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Coffin, John (1756–12 June 1838), Loyalist and British general, was born in Boston, Massachusetts, the son of Nathaniel Coffin, the last receiver general and cashier of His Majesty’s Customs at Boston, and Elizabeth Barnes. Coffin attended the Boston Latin School and went to sea at an early age. He rose to command of a ship by the age of eighteen, and in 1775 he was engaged to bring a regiment of British troops from England to Boston, which at that time had just broken out in armed rebellion against King George III. Coffin appears to have had no conflict in his loyalties; he brought the troops on his ship to Boston and soon engaged in the war on the side of the king....

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Hunter, Robert ( October 1666–31 March 1734), British army officer and royal governor of Virginia, New York and New Jersey, and Jamaica, was born in Edinburgh, Scotland, the son of James Hunter, an attorney, and Margaret Spalding. Lacking land or inherited wealth, Robert Hunter chose a military career. In the November 1688 Glorious Revolution, Hunter formed part of the dragoon bodyguard that escorted Princess Anne from London as she fled her father, James II. An ardent Whig, Hunter continued to serve William III in Cardross’s Dragoon Regiment, Colonel John Hill’s Regiment, the Royal Scots Dragoons, and Colonel Charles Ross’s Irish Dragoons. In the War of the Spanish Succession (1702–1713) Hunter was aide-de-camp to commander in chief John Churchill, duke of Marlborough, a close relationship that brought Hunter into contact with the most influential men in Great Britain. Under Marlborough, Hunter rose to the rank of lieutenant colonel, saw active duty at the battles of Blenheim and Ramillies in 1704 and 1706, and was instrumental in securing the 1706 surrender of the city of Antwerp....

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Monckton, Robert (24 June 1726–21 May 1782), army officer and colonial administrator, was born in Yorkshire, England, the son of John Monckton, who was later the first Viscount Galway, a landowner, and member of Parliament, and Lady Elizabeth Manners, daughter of the second duke of Rutland. At age fifteen Monckton was commissioned in the Third Foot Guards. He fought against the French in the major battles of Dettingen (1743) and Fontenoy (1745), gaining promotion to captain in 1744, major in 1747, and lieutenant colonel in 1751. Becoming a member of Parliament for the family-controlled seat of Pontefract from 1751 to 1754, he showed his preference for the military life by joining his regiment in Nova Scotia in 1752....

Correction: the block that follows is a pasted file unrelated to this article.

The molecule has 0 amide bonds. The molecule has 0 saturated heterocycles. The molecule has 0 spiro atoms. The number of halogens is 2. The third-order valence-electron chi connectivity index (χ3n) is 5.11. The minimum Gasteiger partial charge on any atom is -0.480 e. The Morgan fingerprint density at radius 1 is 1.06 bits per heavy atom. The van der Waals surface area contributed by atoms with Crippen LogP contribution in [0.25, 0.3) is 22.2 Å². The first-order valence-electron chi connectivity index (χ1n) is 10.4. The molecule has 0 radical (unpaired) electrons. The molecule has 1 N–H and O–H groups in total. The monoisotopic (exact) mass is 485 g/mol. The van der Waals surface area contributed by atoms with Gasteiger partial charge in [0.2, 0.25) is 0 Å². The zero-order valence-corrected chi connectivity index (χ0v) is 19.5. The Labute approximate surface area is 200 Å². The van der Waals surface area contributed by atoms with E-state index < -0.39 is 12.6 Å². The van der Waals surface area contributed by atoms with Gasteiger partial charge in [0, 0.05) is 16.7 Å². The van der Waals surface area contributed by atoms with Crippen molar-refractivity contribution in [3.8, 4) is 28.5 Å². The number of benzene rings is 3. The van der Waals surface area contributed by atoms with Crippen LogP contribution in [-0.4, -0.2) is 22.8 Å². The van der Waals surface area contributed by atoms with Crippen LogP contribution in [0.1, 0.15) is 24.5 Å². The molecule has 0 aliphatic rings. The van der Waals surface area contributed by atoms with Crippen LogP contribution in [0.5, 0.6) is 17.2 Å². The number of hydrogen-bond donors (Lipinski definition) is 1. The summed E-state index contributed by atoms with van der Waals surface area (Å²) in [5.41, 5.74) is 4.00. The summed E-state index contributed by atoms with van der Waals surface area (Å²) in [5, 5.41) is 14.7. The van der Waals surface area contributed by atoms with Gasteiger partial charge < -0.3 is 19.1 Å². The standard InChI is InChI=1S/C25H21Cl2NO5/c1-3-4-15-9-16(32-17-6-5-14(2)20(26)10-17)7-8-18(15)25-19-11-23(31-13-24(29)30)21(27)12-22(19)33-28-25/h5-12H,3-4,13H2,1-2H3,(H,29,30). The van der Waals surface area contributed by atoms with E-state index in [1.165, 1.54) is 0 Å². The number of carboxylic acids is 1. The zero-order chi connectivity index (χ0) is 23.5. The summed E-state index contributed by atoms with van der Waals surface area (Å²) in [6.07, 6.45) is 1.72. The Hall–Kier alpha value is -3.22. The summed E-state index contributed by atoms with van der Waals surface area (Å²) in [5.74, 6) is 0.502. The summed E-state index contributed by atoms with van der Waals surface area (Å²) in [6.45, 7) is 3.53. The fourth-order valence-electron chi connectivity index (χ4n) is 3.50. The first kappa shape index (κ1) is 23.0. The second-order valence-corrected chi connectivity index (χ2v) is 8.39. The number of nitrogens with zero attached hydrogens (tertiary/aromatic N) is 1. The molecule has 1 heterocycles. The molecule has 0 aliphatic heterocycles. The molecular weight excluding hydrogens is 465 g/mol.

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Robertson, James (29 June 1717–04 March 1788), British general and royal governor of New York, was born at “Newbigging,” the family estate near Burntisland, Scotland, the son of George Robertson, a laird, and Christian Dundas. Little is known of his childhood. Robertson enlisted in the British army as a common soldier, very unusual for a future general. In 1739 he became an officer. During 1747 he married Ann White; they had one child. Slowly rising in rank, he gained the ...

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Sharpe, Horatio (1718–09 November 1790), military officer and governor, was born in Hull, Yorkshire, England, the son of William Sharpe and Margaret Beake, whose father was principal secretary of Maryland, 1714–1732. Nothing is known of Horatio’s childhood, but he apparently was well educated. His brother John Sharpe served as guardian to the minor ...

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Shute, Samuel (12 January 1662–15 April 1742), British army officer and colonial governor of Massachusetts and New Hampshire, was born in England, the son of Benjamin Shute and Patience Caryl, daughter of the Reverend Joseph Caryl, the noted Nonconformist minister and a brother of Lord Barrington. Shute was educated by the Puritan ...

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Skene, Philip (09 January 1725–09 June 1810), British officer and Loyalist, was born in London, England, the son of James Skene, a Jacobite, and Mary Anne (maiden name unknown). Raised by an uncle who was a military man, Philip Skene was exposed early in life to the British army. During 1741 he became an ensign and fought in Europe in that decade. He participated in the suppression of the Jacobite invasion of Scotland and was severely wounded at the battle of Culloden (16 Apr. 1746). Afterward, he took part in more European battles and rose to lieutenant in 1750. During January of that year he wed Katharine Heyden. Their marriage would produce three children....

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Tryon, William (08 June 1729–27 January 1788), British army officer and governor of North Carolina and New York, was born in Surrey, England, the son of Charles Tryon, the owner of a landed estate, and Lady Mary Shirley. The wealth and aristocratic connections that Tryon enjoyed from birth enabled him to advance both militarily and politically despite a lack of formal education. In 1751 he obtained commissions first as a lieutenant and then as a captain in the First Regiment of Foot Guards. Six years later, he attained the rank of lieutenant colonel. Tryon’s marriage to Margaret Wake in 1757 enhanced both his wealth and his political influence. They had one child together. (From an affair with one Mary Stanton, Tryon had another child, whom he supported during the remainder of his life and provided for in his will.)...